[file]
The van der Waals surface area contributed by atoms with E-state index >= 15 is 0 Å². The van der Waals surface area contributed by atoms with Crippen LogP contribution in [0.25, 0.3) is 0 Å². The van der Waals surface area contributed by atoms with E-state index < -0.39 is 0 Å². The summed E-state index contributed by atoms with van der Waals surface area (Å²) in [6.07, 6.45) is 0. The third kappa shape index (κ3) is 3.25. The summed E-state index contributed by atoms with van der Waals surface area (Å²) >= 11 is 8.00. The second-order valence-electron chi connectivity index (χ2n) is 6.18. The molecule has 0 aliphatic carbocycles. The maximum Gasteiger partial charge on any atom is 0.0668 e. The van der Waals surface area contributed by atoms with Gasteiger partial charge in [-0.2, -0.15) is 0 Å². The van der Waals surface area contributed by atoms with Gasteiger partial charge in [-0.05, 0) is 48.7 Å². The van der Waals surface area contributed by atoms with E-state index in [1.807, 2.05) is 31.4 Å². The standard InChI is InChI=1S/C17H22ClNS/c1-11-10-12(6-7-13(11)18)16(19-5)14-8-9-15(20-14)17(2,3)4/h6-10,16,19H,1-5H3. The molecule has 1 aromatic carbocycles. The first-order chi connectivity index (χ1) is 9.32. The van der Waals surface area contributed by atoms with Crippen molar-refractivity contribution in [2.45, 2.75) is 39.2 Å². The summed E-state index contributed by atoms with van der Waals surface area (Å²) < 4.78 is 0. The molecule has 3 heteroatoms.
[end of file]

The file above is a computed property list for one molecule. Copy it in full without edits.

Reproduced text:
The van der Waals surface area contributed by atoms with E-state index >= 15 is 0 Å². The van der Waals surface area contributed by atoms with Crippen LogP contribution in [0.25, 0.3) is 0 Å². The van der Waals surface area contributed by atoms with E-state index < -0.39 is 0 Å². The summed E-state index contributed by atoms with van der Waals surface area (Å²) in [6.07, 6.45) is 0. The third kappa shape index (κ3) is 3.25. The summed E-state index contributed by atoms with van der Waals surface area (Å²) >= 11 is 8.00. The second-order valence-electron chi connectivity index (χ2n) is 6.18. The molecule has 0 aliphatic carbocycles. The maximum Gasteiger partial charge on any atom is 0.0668 e. The van der Waals surface area contributed by atoms with Gasteiger partial charge in [-0.2, -0.15) is 0 Å². The van der Waals surface area contributed by atoms with Gasteiger partial charge in [-0.05, 0) is 48.7 Å². The van der Waals surface area contributed by atoms with E-state index in [1.807, 2.05) is 31.4 Å². The standard InChI is InChI=1S/C17H22ClNS/c1-11-10-12(6-7-13(11)18)16(19-5)14-8-9-15(20-14)17(2,3)4/h6-10,16,19H,1-5H3. The molecule has 1 aromatic carbocycles. The first-order chi connectivity index (χ1) is 9.32. The van der Waals surface area contributed by atoms with Crippen molar-refractivity contribution in [2.45, 2.75) is 39.2 Å². The summed E-state index contributed by atoms with van der Waals surface area (Å²) < 4.78 is 0. The molecule has 3 heteroatoms.